Tennis - American tennis legend John McEnroe launched a commemorative book by the ATP that celebrates all the year-end world no. 1 s in the men's game over the last four decades.
Speaking at the event, McEnroe commented, "I first became World No. 1 at Memphis in March 1980. I got goose bumps thinking that I was ranked ahead of Bjorn Borg and Jimmy Connors. I didn’t think I quite deserved it yet. I thought I had more work to do. It was inspiring to hit that mark, but it made me want to improve myself. It took the better part of a year and a half when I was finally able to beat Bjorn in 1981 at Wimbledon and the US Open. So finally, going home in December, I could say ‘I am the best player in the world.’ That is the most amazing feeling a player can get. To me, I was one of the guys who valued being No. 1 more important at the end of the year, than how many majors I had. I am proud to see my name amongst those players.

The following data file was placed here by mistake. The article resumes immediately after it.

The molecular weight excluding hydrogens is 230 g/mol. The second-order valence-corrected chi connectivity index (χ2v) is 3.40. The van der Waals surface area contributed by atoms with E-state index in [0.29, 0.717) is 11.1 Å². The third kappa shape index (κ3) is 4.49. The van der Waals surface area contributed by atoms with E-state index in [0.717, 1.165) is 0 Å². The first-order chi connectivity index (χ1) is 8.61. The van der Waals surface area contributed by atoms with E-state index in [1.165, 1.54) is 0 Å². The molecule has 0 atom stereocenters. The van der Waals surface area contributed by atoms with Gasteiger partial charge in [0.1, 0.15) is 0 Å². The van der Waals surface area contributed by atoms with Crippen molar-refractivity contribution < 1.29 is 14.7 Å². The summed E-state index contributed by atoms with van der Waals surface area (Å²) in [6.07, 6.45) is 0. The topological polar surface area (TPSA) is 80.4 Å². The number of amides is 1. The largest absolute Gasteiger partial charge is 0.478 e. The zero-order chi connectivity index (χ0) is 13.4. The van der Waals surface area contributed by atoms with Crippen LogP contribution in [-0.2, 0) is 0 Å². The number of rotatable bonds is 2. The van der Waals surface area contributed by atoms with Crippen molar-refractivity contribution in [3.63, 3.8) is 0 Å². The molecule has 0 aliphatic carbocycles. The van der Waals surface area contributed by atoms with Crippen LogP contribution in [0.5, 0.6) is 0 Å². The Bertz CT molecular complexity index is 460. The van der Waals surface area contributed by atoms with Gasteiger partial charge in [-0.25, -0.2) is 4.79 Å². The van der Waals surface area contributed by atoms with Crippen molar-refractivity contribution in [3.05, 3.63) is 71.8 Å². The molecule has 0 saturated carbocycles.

The book is titled ‘No. 1’, and includes interviews as well as exclusive pictures.
The men who have been year-end world no.1s in the game are Ilie Nastase, Jimmy Connors, Bjorn Borg, John McEnroe, Ivan Lendl, Mats Wilander, Stefan Edberg, Jim Courier, Pete Sampras, Andre Agassi, Gustavo Kuerten, Lleyton Hewitt, Andy Roddick, Roger Federer, Rafael Nadal and Novak Djokovic.
How to play from the baseline
The expression “to endure the rally” is about those indeterminate moments of a rally where none of the players is leading.
The ability to endure the rally is fundamental when you play a “long rally”, because it offers you the chance to measure your opponent’s strong points and vulnerabilities, besides letting you position as best as possible for your next offensive shot.